As a Green Beret, I was an anomaly in the local Reserve unit. The pace was slow, and that was exactly what I had signed up for at the time. The unit was filled with good people, and the annual training (AT) as an OCT could be done anytime in the year. I saved my summer and took my first AT in January by going to the Middle East for a couple of weeks. I figured that would help out with work. It would not matter anyway because I was fired a month later.
My bad behavior cost me my marriage. My bad behavior and poor work performance got me fired from my job. My bad behavior nearly got me killed; life is precious, don’t squander it. I squander some goodwill for sure. To the mental health professionals, in and out of the military, thank you. Keep bringing your experience, strength, and hope to those of us who struggle.
Therapy also brought me back to the Army because I got sobriety and clarity. I was out of control and left so I wouldn’t embarrass myself or the service. I didn’t intend to go back into the Army full time though. Reserve duty became a means for me to work. I intended to bridge a couple of deployments together to buy time for a writing career to take form. The funny thing is, the more I wrote the more I discovered my best work, my favorite moments, my clearest times were in the Army. Even my 12-step sponsor was a retired Sergeant Major and Vietnam veteran. I had wanted to escape the Army; turns out God wouldn’t let me go that easily. As it turns out I was just escaping myself, or rather the unhealthy behavior I allowed.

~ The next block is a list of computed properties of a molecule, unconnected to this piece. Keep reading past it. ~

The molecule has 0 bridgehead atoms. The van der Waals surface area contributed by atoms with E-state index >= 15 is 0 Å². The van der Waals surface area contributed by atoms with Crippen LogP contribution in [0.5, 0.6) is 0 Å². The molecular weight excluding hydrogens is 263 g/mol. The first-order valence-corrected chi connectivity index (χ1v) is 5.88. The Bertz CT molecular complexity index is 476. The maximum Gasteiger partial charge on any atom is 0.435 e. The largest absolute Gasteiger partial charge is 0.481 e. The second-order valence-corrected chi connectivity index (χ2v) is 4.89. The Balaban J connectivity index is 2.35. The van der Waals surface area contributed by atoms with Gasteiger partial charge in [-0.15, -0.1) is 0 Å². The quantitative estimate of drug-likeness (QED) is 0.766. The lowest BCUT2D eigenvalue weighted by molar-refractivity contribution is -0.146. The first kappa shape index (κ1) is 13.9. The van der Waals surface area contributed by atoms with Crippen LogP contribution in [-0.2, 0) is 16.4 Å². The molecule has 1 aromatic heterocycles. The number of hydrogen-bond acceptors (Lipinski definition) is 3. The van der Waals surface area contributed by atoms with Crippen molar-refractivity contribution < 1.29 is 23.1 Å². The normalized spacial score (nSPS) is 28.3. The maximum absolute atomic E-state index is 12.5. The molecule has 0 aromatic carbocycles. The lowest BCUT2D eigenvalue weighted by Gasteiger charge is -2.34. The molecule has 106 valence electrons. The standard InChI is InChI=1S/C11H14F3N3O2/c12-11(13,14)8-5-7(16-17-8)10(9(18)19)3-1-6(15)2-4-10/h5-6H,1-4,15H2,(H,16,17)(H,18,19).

Sobriety taught me many things but I’ll highlight two here. First, that I had left the Army in part because I felt I couldn’t lead soldiers anymore. Second, that I could reclaim my values, and serve with honor again. There was work to be done.
Throughout all of it, I took my Dad’s advice. “Write! Write! Write!” he had admonished me in a text message. I began writing for The Havok Journal. I went from zero articles to one, to just short of forty. I got to interview and write with other creative people, war heroes, gold star family members. They held space for me to express myself. They allowed me to help myself through helping others. If you want to write for them, I encourage it. We all need to create something for our community, and your story is important. Four journals came in empty and flew to the shelves full; number five is nearly there.
A lot of people are responsible for bringing me back. Two O-6s vouched for me, more than a few peers and senior NCOs mentored me, and the Special Forces branch manager accepted my “Call to Active Duty” application. Those people have my unending gratitude, and for the folks at Human Resources Command, thank you for pushing my application through. Military service is my profession for the foreseeable future.
The parable of the Prodigal Son is well known across Christian faiths. A young man requests his inheritance from his father early, squanders it all, and returns ashamed. Instead of being met with anger he is met with a feast and welcomed back into the fold. The comparisons were not lost of me as I hugged colleagues at Fort Bragg, and met my new teammates in Washington state. I knew I had squandered a lot of blessings and opportunities, but those didn’t matter anymore. I was back to work, beret on, and my teammates were glad to have me.
The resonance remained muted until I went to Confession at my local church. As I said the greeting, I mentioned, “It’s been 13 years since my last confession.” The hidden priest exclaimed, “Oh my! Well… welcome home my son!”
I was home.
This first appeared in The Havok Journal on February 26, 2021.